Camera

sld01932.jpg (31038 bytes)

A recent example of market skimming is provided by Sony’s Digital Mavica Camera (Exhibit 3). Introduced in 1997, this camera is targeted to innovators and early adopters of photographic and computer equipment. The camera was priced high, at around eight hundred dollars per unit. It was distributed in camera, computer, and electronics specialty stores. The camera was promoted heavily in print and electronic media targeted specifically to initial adopters. Little television and radio advertising was employed. Similarly, little use of sales promotions, such as coupons and rebates were used to support the initial launch.

Market Penetration as a Strategy for Introduction

Exhibit 4
A Penetration 
Strategy

sld0052.jpg (20133 bytes)

With a 'market penetration' strategy, price is set low for the product's initial introduction (Exhibit 4). Price is used aggressively to quickly buy market share via an appeal to the mass market -- the early majority and late majority adopter categories.  This strategy is attractive when the market is highly price elastic as the innovator and early adopter segments are rather small, but there exists a large mass market. The strategy is also attractive when the firm anticipates dramatic reductions in average unit costs of production and marketing, as a result of scale economies and experience curve effects that may be obtained with larger production runs.  

Market penetration is also useful when there exists a substantial threat of competitive entry, particularly when market entry is relatively easy. Employing a penetration strategy may allow the firm to gain market share quickly, thereby achieving scale economies and an associated low cost structure that cannot be matched by potential competitors. The firm's high market share combined with low unit costs may send a distinct signal to potential competitors that profitability will be difficult to obtain if the market is entered.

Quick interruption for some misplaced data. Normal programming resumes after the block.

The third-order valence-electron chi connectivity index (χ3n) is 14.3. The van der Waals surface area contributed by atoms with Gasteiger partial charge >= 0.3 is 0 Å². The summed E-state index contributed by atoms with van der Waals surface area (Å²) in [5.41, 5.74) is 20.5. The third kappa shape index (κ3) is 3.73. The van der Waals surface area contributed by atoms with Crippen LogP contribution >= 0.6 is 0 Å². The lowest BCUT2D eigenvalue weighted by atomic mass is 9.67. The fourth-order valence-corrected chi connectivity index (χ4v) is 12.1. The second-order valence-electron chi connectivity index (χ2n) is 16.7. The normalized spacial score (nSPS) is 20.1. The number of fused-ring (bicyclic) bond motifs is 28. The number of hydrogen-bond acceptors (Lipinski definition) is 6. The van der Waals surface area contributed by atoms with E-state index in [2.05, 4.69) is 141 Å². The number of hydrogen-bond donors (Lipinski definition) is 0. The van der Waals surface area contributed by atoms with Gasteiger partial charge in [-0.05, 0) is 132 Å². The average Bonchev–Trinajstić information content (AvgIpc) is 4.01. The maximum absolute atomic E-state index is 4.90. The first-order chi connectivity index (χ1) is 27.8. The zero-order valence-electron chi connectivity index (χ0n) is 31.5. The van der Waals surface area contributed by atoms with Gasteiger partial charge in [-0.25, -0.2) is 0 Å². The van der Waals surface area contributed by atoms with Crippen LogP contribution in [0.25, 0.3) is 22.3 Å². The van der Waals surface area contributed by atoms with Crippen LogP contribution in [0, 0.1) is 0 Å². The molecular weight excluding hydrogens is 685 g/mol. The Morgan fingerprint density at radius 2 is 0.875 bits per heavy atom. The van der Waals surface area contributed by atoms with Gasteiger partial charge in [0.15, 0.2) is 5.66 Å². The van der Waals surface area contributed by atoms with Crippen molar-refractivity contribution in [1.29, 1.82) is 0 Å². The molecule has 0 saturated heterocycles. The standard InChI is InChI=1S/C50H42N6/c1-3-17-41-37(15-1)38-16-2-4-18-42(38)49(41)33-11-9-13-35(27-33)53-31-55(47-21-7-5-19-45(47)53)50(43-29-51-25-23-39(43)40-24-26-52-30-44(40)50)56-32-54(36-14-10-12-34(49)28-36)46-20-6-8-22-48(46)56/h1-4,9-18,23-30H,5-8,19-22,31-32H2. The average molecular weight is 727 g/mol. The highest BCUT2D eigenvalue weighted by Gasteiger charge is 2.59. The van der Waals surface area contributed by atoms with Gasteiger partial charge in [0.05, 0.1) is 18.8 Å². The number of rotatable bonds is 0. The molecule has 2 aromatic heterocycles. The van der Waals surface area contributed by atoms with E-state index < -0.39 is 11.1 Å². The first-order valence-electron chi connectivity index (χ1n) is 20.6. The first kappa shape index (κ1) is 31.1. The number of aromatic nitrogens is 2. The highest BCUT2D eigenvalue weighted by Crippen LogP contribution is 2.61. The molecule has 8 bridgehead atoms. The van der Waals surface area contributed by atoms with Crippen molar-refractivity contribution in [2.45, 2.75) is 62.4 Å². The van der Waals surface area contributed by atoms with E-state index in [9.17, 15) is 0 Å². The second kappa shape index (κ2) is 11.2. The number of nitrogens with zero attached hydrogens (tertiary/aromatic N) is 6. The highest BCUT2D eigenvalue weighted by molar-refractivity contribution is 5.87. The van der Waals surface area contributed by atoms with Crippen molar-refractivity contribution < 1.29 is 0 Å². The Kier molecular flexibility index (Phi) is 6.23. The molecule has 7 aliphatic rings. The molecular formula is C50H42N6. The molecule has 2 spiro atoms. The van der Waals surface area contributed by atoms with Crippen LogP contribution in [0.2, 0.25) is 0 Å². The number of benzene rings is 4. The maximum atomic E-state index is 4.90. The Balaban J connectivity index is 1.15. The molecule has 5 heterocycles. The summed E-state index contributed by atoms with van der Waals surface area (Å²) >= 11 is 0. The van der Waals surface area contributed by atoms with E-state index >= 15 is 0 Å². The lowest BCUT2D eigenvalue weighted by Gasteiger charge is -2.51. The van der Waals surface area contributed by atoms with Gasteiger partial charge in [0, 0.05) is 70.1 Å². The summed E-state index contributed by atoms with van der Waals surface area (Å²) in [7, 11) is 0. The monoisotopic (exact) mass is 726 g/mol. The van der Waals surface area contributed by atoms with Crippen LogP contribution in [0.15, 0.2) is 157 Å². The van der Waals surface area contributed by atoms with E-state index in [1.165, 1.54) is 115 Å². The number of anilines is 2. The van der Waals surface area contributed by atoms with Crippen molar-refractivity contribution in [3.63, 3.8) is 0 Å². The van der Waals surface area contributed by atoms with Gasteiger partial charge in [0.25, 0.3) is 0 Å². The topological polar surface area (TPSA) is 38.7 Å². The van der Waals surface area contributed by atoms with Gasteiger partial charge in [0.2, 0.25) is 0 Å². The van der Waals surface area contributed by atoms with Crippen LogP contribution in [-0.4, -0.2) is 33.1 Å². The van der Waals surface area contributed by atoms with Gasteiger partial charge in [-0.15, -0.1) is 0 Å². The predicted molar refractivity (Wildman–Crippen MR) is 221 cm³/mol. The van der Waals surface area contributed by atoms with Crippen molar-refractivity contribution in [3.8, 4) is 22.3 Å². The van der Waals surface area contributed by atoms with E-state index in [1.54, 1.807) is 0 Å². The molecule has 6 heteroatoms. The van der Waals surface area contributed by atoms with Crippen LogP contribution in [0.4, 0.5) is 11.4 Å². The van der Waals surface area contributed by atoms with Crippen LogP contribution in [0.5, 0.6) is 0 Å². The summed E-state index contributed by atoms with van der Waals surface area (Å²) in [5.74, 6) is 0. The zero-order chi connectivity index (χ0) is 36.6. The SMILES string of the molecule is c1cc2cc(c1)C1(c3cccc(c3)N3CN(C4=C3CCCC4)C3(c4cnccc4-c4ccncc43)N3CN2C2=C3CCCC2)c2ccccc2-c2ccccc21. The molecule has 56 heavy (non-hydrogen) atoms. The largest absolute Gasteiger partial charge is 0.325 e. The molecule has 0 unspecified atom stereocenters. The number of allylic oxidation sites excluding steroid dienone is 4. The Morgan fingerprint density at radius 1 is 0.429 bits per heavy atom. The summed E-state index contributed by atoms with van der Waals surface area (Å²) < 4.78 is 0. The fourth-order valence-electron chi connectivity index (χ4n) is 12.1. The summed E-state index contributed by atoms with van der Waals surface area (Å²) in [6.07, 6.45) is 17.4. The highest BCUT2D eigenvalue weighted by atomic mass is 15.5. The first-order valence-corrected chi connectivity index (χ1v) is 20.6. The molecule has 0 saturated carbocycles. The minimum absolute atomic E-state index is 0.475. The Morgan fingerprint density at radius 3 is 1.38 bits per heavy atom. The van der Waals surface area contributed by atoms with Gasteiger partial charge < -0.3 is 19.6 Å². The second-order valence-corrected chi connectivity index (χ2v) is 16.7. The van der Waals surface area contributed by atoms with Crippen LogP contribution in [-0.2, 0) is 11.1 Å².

The Pioneering Advantage of Early Entry

With both the market skimming and market penetration strategies there is a distinct advantage to being the first in the market. This advantage is referred to as the pioneering advantage. The market pioneer generally enjoys a competitive advantage stemming from higher market share and lower unit cost structures than do later market entrants.[1] 

Being the market pioneer does not always guarantee market dominance and success. Some pioneers become complacent. They fail to continue to improve their products, have inadequate marketing programs that fail to properly position the product and, consequently, create and maintain sufficient customer demand. These weaker pioneers are highly susceptible to aggressive "followers" that enter a market later with lower prices, improved technologies and products, and more precisely targeted marketing programs.

1William T. Robinson and Claus Fornell, "Sources of Market Pioneer Market Advantages in Consumer Goods Industries," Journal of Marketing Research, August 1985, pp. 305-17.)

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Page last modified: February 19, 2001